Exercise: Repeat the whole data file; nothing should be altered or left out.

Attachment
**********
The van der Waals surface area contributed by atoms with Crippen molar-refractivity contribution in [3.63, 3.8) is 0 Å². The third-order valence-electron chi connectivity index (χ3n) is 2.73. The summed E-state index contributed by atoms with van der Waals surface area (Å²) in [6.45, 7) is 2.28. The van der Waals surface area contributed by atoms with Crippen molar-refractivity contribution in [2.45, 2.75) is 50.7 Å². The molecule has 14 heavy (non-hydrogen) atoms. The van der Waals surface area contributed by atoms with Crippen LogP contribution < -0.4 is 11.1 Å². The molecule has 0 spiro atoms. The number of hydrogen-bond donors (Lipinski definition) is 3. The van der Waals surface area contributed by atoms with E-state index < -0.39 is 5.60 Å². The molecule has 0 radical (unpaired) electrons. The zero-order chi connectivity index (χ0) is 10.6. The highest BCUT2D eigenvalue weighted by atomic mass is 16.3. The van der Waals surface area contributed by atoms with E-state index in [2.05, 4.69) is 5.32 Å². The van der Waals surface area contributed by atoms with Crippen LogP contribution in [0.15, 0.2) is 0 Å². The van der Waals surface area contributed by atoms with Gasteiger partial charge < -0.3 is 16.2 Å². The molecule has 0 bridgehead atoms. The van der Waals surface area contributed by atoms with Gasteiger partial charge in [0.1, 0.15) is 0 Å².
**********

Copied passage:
The van der Waals surface area contributed by atoms with Crippen molar-refractivity contribution in [3.63, 3.8) is 0 Å². The third-order valence-electron chi connectivity index (χ3n) is 2.73. The summed E-state index contributed by atoms with van der Waals surface area (Å²) in [6.45, 7) is 2.28. The van der Waals surface area contributed by atoms with Crippen molar-refractivity contribution in [2.45, 2.75) is 50.7 Å². The molecule has 14 heavy (non-hydrogen) atoms. The van der Waals surface area contributed by atoms with Crippen LogP contribution < -0.4 is 11.1 Å². The molecule has 0 spiro atoms. The number of hydrogen-bond donors (Lipinski definition) is 3. The van der Waals surface area contributed by atoms with E-state index < -0.39 is 5.60 Å². The molecule has 0 radical (unpaired) electrons. The zero-order chi connectivity index (χ0) is 10.6. The highest BCUT2D eigenvalue weighted by atomic mass is 16.3. The van der Waals surface area contributed by atoms with E-state index in [2.05, 4.69) is 5.32 Å². The van der Waals surface area contributed by atoms with Crippen LogP contribution in [0.15, 0.2) is 0 Å². The van der Waals surface area contributed by atoms with Gasteiger partial charge < -0.3 is 16.2 Å². The molecule has 0 bridgehead atoms. The van der Waals surface area contributed by atoms with Gasteiger partial charge in [0.1, 0.15) is 0 Å².